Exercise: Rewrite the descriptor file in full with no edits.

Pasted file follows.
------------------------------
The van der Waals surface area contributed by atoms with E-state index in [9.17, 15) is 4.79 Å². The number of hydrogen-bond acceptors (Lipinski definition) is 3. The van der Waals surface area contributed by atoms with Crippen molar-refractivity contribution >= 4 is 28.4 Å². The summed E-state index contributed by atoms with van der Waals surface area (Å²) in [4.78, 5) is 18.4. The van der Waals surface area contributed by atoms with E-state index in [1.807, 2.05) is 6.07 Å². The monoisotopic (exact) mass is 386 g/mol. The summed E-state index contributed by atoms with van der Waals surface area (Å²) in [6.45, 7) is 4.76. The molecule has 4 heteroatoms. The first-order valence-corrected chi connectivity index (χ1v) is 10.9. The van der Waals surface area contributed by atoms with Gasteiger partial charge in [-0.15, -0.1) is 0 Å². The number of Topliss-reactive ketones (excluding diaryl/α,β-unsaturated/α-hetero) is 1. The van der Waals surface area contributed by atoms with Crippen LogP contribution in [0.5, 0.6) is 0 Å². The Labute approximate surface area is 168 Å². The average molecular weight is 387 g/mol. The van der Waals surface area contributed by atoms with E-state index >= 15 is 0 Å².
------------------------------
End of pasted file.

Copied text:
The van der Waals surface area contributed by atoms with E-state index in [9.17, 15) is 4.79 Å². The number of hydrogen-bond acceptors (Lipinski definition) is 3. The van der Waals surface area contributed by atoms with Crippen molar-refractivity contribution >= 4 is 28.4 Å². The summed E-state index contributed by atoms with van der Waals surface area (Å²) in [4.78, 5) is 18.4. The van der Waals surface area contributed by atoms with E-state index in [1.807, 2.05) is 6.07 Å². The monoisotopic (exact) mass is 386 g/mol. The summed E-state index contributed by atoms with van der Waals surface area (Å²) in [6.45, 7) is 4.76. The molecule has 4 heteroatoms. The first-order valence-corrected chi connectivity index (χ1v) is 10.9. The van der Waals surface area contributed by atoms with Gasteiger partial charge in [-0.15, -0.1) is 0 Å². The number of Topliss-reactive ketones (excluding diaryl/α,β-unsaturated/α-hetero) is 1. The van der Waals surface area contributed by atoms with Crippen LogP contribution in [0.5, 0.6) is 0 Å². The Labute approximate surface area is 168 Å². The average molecular weight is 387 g/mol. The van der Waals surface area contributed by atoms with E-state index >= 15 is 0 Å².